When thinking of a small business, does search marketing truly work for them or is it more efficient for a larger company?
Good question, thanks for asking. Rather than think of the size of the business, think of the size of the site. Search marketing is usually a lot more efficient for big sites, a lot of that has to do with the amount of content and resources available.
For example: When I ran SEO at Manta, it was considered a small business, but had tens of millions of pages of content. Small, seemingly insignificant changes, often had a measurable impact. When you can make changes that scale, and have the right measurement tools in place, you can test and figure out what works.
Ok, so Manta was probably one of the exceptions in the small business category. Search marketing definitely can work for other small businesses, but it's on a much more limited scale and has to be laser focused. In the book: The Lean Startup by Eric Ries, he introduces a concept called vanity metrics. That is, worrying about metrics that don't matter. As an example, a small business running an e-commerce site might set a goal to receive X page views. Does it really matter how many page views the site gets? Instead you may want to think about traffic growth rates, or growth of new and repeat visitors.
The other issue is budget - with smaller budgets, there's less appetite to test various programs. This is key, because each business has its own niche, and industry quirks, depending on things like product offering, USPs, location and target audience.
So to wrap up, yes it's usually more efficient for larger businesses, but it can work very well for others.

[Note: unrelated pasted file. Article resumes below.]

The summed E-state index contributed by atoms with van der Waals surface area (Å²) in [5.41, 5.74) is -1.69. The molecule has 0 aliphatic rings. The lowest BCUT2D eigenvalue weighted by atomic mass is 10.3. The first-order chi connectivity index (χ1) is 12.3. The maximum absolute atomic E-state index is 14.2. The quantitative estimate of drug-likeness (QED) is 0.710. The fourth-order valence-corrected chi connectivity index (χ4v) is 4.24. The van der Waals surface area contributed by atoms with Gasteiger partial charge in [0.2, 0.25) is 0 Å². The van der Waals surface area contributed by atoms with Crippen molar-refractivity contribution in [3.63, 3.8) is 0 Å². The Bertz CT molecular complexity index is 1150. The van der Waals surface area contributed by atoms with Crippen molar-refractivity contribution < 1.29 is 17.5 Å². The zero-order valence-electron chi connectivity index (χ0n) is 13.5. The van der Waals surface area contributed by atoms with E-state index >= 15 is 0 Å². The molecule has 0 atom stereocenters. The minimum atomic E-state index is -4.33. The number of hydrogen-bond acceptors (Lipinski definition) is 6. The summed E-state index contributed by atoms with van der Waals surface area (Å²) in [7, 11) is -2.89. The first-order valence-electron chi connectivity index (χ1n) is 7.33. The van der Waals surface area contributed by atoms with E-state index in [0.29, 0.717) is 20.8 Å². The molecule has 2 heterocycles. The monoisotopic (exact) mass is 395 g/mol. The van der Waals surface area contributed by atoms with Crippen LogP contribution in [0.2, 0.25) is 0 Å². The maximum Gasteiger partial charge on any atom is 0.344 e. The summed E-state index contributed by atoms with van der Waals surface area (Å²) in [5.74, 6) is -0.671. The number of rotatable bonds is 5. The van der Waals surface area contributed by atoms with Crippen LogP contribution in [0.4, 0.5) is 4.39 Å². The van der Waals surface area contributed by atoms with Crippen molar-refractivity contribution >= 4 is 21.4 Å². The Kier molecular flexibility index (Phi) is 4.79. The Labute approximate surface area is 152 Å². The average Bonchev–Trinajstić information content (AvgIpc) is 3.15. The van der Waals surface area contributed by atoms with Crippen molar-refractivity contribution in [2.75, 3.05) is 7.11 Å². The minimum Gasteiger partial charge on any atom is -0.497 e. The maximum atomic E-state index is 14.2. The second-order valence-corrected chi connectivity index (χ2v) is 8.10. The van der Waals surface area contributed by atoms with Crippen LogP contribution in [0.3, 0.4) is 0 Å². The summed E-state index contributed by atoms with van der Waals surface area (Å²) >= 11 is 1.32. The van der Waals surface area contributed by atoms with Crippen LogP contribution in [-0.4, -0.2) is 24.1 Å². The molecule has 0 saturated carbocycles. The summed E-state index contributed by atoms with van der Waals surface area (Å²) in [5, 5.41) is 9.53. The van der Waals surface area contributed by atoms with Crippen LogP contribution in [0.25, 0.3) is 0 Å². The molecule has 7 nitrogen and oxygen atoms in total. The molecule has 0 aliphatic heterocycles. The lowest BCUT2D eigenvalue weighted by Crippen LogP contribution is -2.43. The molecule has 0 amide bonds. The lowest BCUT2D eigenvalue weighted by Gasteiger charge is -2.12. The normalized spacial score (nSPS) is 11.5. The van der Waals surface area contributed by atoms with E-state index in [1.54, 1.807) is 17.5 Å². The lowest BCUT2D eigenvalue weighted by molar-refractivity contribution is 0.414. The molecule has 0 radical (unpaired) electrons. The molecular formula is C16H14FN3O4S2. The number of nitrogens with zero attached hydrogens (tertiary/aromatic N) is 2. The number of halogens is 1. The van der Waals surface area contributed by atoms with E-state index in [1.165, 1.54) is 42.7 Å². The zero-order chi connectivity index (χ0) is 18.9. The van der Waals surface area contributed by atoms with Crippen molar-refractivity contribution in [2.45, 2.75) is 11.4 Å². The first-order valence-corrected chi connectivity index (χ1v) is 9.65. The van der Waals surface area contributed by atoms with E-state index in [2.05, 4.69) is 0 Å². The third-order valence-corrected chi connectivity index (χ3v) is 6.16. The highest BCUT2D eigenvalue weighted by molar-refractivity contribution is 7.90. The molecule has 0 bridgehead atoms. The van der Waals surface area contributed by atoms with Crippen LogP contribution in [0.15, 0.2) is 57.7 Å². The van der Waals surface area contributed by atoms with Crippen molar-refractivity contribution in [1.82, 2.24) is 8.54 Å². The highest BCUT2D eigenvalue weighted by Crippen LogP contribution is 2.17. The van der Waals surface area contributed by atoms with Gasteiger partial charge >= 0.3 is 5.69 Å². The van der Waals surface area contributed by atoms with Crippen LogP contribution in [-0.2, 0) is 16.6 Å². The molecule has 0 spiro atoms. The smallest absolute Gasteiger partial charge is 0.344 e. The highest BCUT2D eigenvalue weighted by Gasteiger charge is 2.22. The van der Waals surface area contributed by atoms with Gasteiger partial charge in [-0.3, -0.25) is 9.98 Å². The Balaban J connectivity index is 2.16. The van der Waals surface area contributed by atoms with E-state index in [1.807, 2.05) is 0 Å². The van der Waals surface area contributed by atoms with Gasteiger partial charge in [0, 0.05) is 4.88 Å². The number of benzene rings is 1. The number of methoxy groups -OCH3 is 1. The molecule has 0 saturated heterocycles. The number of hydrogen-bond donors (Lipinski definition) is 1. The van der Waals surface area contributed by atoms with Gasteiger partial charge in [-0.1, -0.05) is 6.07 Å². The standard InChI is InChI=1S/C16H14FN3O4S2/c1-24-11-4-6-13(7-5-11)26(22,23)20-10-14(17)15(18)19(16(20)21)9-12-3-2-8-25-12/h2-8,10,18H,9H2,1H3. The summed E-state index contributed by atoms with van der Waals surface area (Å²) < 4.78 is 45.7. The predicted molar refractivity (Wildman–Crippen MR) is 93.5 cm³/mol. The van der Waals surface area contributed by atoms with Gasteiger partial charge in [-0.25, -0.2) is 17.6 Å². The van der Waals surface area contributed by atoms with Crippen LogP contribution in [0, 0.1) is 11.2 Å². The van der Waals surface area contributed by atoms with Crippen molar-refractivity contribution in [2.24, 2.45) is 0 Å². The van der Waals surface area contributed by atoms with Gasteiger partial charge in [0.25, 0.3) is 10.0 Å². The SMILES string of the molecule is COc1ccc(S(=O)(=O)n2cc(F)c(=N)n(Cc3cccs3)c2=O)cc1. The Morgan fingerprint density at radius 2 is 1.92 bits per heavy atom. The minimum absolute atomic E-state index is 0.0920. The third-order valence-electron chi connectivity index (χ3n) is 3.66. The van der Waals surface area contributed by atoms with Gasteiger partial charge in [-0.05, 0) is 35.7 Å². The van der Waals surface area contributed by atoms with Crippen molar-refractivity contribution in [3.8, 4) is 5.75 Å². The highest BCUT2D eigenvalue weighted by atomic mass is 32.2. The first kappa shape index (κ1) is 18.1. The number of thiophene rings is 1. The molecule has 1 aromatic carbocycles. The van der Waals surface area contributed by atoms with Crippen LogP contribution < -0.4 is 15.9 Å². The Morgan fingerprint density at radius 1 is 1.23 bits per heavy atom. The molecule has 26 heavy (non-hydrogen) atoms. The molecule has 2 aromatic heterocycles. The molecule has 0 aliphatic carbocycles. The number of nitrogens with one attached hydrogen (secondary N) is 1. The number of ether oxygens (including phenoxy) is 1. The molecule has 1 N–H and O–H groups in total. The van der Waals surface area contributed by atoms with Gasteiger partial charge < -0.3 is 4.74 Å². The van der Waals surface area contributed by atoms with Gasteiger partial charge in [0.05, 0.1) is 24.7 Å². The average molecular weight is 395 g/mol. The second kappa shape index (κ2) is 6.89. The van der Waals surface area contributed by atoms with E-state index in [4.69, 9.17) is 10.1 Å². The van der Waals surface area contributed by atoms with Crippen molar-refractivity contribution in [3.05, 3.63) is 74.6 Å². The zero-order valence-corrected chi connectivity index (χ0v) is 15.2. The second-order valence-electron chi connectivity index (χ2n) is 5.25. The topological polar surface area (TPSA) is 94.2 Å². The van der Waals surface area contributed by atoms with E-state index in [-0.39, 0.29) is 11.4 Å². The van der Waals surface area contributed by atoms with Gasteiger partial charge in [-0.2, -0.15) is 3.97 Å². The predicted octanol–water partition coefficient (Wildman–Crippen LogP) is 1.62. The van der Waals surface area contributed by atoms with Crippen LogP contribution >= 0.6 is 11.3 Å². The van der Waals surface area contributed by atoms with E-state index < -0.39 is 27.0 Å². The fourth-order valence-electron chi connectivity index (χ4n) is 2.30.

You emphasize the importance of metrics, and also encourage search marketing. What metrics can you use to determine if search marketing is successful?
It depends on your goals and objectives. For example, if your business is primarily ad supported, then you may want to consider metrics such as visits, repeat visits and pageviews.
A typical attorney website for example might have a lead gen form and a phone number. In that case, you may want to monitor the number of leads and try to attribute them back to specific channels, such as SEO, paid search, display advertising, or email.
E-commerce sites would want to look at sales, cart abandonment rates, repeat visits, etc.
Sometimes you may want to use search marketing to help with reputation management, so in that case, you'd want to look at the visibility of bad reviews, or referring traffic from specific sources.
Success can be tricky to determine, especially for something like reputation management, where you don't have a good starting point and are typically reacting to a negative situation. For others that are more tangible and where there's already history (traffic, lead gen, e-commerce, etc.) you'd want to establish ROAS and if you know your ROI, you can quickly determine how many units you need for a specific spend. The more you can share with your search marketers, the more they can help put profitable programs together and understand where there may be some wiggle room.
Search marketing is a common tool. It should work for small businesses as well. I have seen a small business search for a type of clientele before adapting their product to suit their needs. It was very successful. Even now this clientele group only order from this business rejecting branded products.